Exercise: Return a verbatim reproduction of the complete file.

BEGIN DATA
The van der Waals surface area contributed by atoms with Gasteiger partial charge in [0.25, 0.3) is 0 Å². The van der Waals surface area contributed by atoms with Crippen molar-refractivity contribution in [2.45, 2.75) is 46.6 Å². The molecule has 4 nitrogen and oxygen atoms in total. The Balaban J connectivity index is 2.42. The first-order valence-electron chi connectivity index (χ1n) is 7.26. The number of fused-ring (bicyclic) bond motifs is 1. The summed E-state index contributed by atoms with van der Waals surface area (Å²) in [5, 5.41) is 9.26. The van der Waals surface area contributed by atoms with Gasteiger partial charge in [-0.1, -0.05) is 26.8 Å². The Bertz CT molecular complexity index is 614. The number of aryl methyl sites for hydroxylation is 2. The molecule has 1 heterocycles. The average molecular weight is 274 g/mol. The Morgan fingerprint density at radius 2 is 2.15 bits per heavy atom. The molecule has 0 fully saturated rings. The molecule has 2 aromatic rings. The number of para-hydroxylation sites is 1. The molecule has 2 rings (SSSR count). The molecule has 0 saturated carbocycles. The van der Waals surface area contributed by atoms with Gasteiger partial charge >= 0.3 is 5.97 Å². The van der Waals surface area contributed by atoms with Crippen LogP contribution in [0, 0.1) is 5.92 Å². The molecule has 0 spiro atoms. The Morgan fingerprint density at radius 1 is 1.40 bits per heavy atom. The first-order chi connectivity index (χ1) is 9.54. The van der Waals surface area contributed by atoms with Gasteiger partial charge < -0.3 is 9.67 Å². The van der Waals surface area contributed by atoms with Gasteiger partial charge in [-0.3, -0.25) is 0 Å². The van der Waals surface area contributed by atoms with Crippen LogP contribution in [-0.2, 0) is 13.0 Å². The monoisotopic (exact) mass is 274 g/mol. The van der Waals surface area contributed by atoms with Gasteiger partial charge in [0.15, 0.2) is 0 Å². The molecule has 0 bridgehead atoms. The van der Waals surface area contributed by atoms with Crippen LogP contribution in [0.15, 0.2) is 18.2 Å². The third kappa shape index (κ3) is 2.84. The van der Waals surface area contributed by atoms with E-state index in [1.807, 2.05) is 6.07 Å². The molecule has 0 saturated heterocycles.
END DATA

The van der Waals surface area contributed by atoms with Gasteiger partial charge in [0.25, 0.3) is 0 Å². The van der Waals surface area contributed by atoms with Crippen molar-refractivity contribution in [2.45, 2.75) is 46.6 Å². The molecule has 4 nitrogen and oxygen atoms in total. The Balaban J connectivity index is 2.42. The first-order valence-electron chi connectivity index (χ1n) is 7.26. The number of fused-ring (bicyclic) bond motifs is 1. The summed E-state index contributed by atoms with van der Waals surface area (Å²) in [5, 5.41) is 9.26. The van der Waals surface area contributed by atoms with Gasteiger partial charge in [-0.1, -0.05) is 26.8 Å². The Bertz CT molecular complexity index is 614. The number of aryl methyl sites for hydroxylation is 2. The molecule has 1 heterocycles. The average molecular weight is 274 g/mol. The Morgan fingerprint density at radius 2 is 2.15 bits per heavy atom. The molecule has 0 fully saturated rings. The molecule has 2 aromatic rings. The number of para-hydroxylation sites is 1. The molecule has 2 rings (SSSR count). The molecule has 0 saturated carbocycles. The van der Waals surface area contributed by atoms with Gasteiger partial charge >= 0.3 is 5.97 Å². The van der Waals surface area contributed by atoms with Crippen LogP contribution in [0, 0.1) is 5.92 Å². The molecule has 0 spiro atoms. The Morgan fingerprint density at radius 1 is 1.40 bits per heavy atom. The first-order chi connectivity index (χ1) is 9.54. The van der Waals surface area contributed by atoms with Gasteiger partial charge < -0.3 is 9.67 Å². The van der Waals surface area contributed by atoms with Gasteiger partial charge in [-0.3, -0.25) is 0 Å². The van der Waals surface area contributed by atoms with Crippen LogP contribution in [-0.2, 0) is 13.0 Å². The monoisotopic (exact) mass is 274 g/mol. The van der Waals surface area contributed by atoms with Gasteiger partial charge in [0.15, 0.2) is 0 Å². The molecule has 0 bridgehead atoms. The van der Waals surface area contributed by atoms with Crippen LogP contribution in [0.15, 0.2) is 18.2 Å². The third kappa shape index (κ3) is 2.84. The van der Waals surface area contributed by atoms with E-state index in [1.807, 2.05) is 6.07 Å². The molecule has 0 saturated heterocycles.